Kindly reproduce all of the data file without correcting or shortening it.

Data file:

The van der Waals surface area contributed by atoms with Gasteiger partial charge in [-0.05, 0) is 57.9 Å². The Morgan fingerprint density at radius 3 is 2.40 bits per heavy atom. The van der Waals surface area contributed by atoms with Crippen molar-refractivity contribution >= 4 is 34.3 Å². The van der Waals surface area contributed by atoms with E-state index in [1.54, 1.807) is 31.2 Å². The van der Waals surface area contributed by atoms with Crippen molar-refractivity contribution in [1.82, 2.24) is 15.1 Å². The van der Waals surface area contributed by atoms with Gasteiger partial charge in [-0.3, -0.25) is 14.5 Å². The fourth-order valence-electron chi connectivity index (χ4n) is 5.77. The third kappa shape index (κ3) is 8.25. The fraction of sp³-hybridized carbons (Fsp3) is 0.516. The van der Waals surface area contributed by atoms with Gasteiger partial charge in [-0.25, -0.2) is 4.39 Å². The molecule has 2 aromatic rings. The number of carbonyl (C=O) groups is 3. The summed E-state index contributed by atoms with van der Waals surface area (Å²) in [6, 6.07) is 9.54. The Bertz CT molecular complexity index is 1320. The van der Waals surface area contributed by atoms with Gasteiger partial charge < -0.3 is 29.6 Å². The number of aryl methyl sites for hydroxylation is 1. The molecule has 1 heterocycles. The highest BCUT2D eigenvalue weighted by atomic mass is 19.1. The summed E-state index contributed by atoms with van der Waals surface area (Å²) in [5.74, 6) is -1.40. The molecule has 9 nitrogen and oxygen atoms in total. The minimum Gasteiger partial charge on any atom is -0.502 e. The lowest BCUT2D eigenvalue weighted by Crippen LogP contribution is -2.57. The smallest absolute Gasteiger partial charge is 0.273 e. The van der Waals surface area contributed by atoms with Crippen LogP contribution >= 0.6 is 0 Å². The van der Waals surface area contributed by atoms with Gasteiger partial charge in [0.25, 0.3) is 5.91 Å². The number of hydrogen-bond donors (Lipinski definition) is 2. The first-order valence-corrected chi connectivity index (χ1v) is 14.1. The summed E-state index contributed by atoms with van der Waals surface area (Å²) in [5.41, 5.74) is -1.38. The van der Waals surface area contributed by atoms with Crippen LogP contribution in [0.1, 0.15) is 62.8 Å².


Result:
The van der Waals surface area contributed by atoms with Gasteiger partial charge in [-0.05, 0) is 57.9 Å². The Morgan fingerprint density at radius 3 is 2.40 bits per heavy atom. The van der Waals surface area contributed by atoms with Crippen molar-refractivity contribution >= 4 is 34.3 Å². The van der Waals surface area contributed by atoms with E-state index in [1.54, 1.807) is 31.2 Å². The van der Waals surface area contributed by atoms with Crippen molar-refractivity contribution in [1.82, 2.24) is 15.1 Å². The van der Waals surface area contributed by atoms with Gasteiger partial charge in [-0.3, -0.25) is 14.5 Å². The fourth-order valence-electron chi connectivity index (χ4n) is 5.77. The third kappa shape index (κ3) is 8.25. The fraction of sp³-hybridized carbons (Fsp3) is 0.516. The van der Waals surface area contributed by atoms with Gasteiger partial charge in [-0.25, -0.2) is 4.39 Å². The molecule has 2 aromatic rings. The number of carbonyl (C=O) groups is 3. The summed E-state index contributed by atoms with van der Waals surface area (Å²) in [6, 6.07) is 9.54. The Bertz CT molecular complexity index is 1320. The van der Waals surface area contributed by atoms with Gasteiger partial charge < -0.3 is 29.6 Å². The number of aryl methyl sites for hydroxylation is 1. The molecule has 1 heterocycles. The highest BCUT2D eigenvalue weighted by atomic mass is 19.1. The summed E-state index contributed by atoms with van der Waals surface area (Å²) in [5.74, 6) is -1.40. The molecule has 9 nitrogen and oxygen atoms in total. The minimum Gasteiger partial charge on any atom is -0.502 e. The lowest BCUT2D eigenvalue weighted by Crippen LogP contribution is -2.57. The smallest absolute Gasteiger partial charge is 0.273 e. The van der Waals surface area contributed by atoms with Crippen LogP contribution >= 0.6 is 0 Å². The van der Waals surface area contributed by atoms with Gasteiger partial charge in [0.25, 0.3) is 5.91 Å². The number of hydrogen-bond donors (Lipinski definition) is 2. The first-order valence-corrected chi connectivity index (χ1v) is 14.1. The summed E-state index contributed by atoms with van der Waals surface area (Å²) in [5.41, 5.74) is -1.38. The van der Waals surface area contributed by atoms with Crippen LogP contribution in [0.1, 0.15) is 62.8 Å².